The journeymen tailors had a history of solidarity dating back at least to the early 15th century. What nowadays would be called trade unions were then in existence, under the names of ‘clubs’ or ‘combinations’, although they were much more at the local level than trade unions are today. They met in ‘houses of call’, which were usually public houses. 1721 was a notably militant year: the master tailors of London presented a petition to the House of Commons, complaining that the journeymen in the trade had formed a combination and gone on strike. The tailors’ combinations seem to have been quietly in existence for some years, perhaps starting as friendly societies, for them to have achieved by this time the power to challenge their employers in this way. On five occasions between 1702 and 1720 the masters had appealed to Parliament, but the journeymen were never mentioned in these appeals. In February 1721 the master tailors of London and Westminster complained that the combination of journeymen numbered 15,000, and that they were striking for better pay and shorter hours. The result was a Bill passed in June, 1721, which supported the masters and made it lawful for journeymen striking or found to be part of a combination to be fined or imprisoned. The effect of this act was to suppress overt activity in the combinations for twenty years. But the eighteenth century in the London tailoring trade was a tale of journeymen forming intermittent organisations to struggle for shorter hours and higher pay, and the masters enlisting their class allies in Parliament to repress these combinations.
In 1744, the master tailors again petitioned Parliament in a similar vein, that the journeymen had again organised combinations and were refusing to work for the legally enforced wage levels. The Government response was to target the publicans on whose premises the ‘houses of call’ met, and to prosecute them for harbouring the members of the combinations. No further action was taken by the Government, but the effect was that much public sympathy was generated for the plight of the journeymen. Eventually, in July, 1751, the journeymen secured from the Court of Quarter Sessions in the County of Middlesex an order fixing their wages at “2s.6d. per day from Lady Day till Michaelmas and 2s. per day from Michaelmas to Lady Day, in addition to the allowance of three half-pence for breakfast. The hours of work, however, were not altered and remained at 6 am to 8 pm with an hour off for dinner.” The journeymen appeared happy with this, but there was soon further agitation, which gained them an hour’s reduction in their working day. The masters attempted to undo these reforms on several occasions, but without success. In November, 1763 the journeymen secured a further small daily wage increase, but the combinations continued to fight for better wages, bringing their activities more before the public gaze.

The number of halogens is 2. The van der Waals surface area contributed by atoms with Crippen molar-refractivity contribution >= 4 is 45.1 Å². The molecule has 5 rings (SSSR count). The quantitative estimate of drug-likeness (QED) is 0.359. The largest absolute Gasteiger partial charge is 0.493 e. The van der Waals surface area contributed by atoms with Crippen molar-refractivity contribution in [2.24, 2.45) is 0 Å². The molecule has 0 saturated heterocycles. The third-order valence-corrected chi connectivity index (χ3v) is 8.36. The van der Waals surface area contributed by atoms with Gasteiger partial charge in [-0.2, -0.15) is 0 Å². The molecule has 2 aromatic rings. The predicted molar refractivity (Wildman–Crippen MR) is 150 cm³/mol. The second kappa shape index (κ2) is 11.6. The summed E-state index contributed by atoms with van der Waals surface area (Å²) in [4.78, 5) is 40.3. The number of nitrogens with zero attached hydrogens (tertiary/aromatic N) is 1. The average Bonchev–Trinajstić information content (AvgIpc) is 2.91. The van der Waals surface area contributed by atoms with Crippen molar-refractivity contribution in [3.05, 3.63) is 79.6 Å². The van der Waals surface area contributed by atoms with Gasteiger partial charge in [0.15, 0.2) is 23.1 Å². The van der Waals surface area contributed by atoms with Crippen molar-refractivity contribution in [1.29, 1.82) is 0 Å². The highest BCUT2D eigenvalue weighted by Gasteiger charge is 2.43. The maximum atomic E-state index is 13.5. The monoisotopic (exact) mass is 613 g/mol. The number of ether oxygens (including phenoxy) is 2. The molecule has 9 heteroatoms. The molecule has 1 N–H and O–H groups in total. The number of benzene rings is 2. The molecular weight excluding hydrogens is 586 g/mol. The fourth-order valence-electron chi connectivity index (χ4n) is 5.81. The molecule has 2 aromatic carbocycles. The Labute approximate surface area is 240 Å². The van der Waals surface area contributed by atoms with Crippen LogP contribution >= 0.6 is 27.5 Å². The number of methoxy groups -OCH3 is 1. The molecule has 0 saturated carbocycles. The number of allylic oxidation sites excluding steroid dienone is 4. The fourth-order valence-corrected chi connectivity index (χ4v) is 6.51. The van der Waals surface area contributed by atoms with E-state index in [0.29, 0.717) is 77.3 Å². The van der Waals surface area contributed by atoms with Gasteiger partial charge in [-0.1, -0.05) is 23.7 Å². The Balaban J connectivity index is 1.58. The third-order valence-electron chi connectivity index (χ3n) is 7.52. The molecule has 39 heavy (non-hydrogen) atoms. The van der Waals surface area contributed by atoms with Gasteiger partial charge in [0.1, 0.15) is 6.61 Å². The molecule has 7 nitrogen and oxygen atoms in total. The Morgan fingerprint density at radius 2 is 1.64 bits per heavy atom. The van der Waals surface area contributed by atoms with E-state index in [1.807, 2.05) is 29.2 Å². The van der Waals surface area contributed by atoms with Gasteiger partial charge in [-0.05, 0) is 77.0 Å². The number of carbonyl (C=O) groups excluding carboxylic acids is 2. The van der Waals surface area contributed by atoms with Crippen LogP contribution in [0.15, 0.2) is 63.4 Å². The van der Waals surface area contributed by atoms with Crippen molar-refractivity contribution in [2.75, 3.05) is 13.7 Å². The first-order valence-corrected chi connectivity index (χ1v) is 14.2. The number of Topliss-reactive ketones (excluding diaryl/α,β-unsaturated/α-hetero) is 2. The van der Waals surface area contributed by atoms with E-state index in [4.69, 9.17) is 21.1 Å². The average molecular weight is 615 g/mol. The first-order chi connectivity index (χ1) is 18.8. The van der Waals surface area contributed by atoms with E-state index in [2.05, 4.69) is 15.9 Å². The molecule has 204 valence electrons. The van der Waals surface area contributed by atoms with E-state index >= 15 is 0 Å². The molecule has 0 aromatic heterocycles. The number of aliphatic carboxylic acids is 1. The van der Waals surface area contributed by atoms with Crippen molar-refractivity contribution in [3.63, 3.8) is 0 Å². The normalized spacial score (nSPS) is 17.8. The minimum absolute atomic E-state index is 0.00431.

The masters evaded some of the restrictions of the legal rates of pay by moving some manufacturing out of London and Middlesex, and sometimes by secretly paying their best journeymen additional amounts in cash. The London combination again appealed to the Court in 1772 and received a further wage increase of 6d. per day, and 1s. per day during general mourning (see my ‘General Mourning’ blog).
In this context, another combination was formed, and a strike took place in 1792, both in London, and also in some other tailoring areas, such as Oxford. During this dispute, there was some riotous trouble in the City on February 25th.
In 1795, after further appeals, the Government fixed the journeymen’s pay at 27s. per week, with double during general mourning. Further disputes over wages and hours ensued during the years.
An entry in the 2016 London Rebel History Calendar – check it out online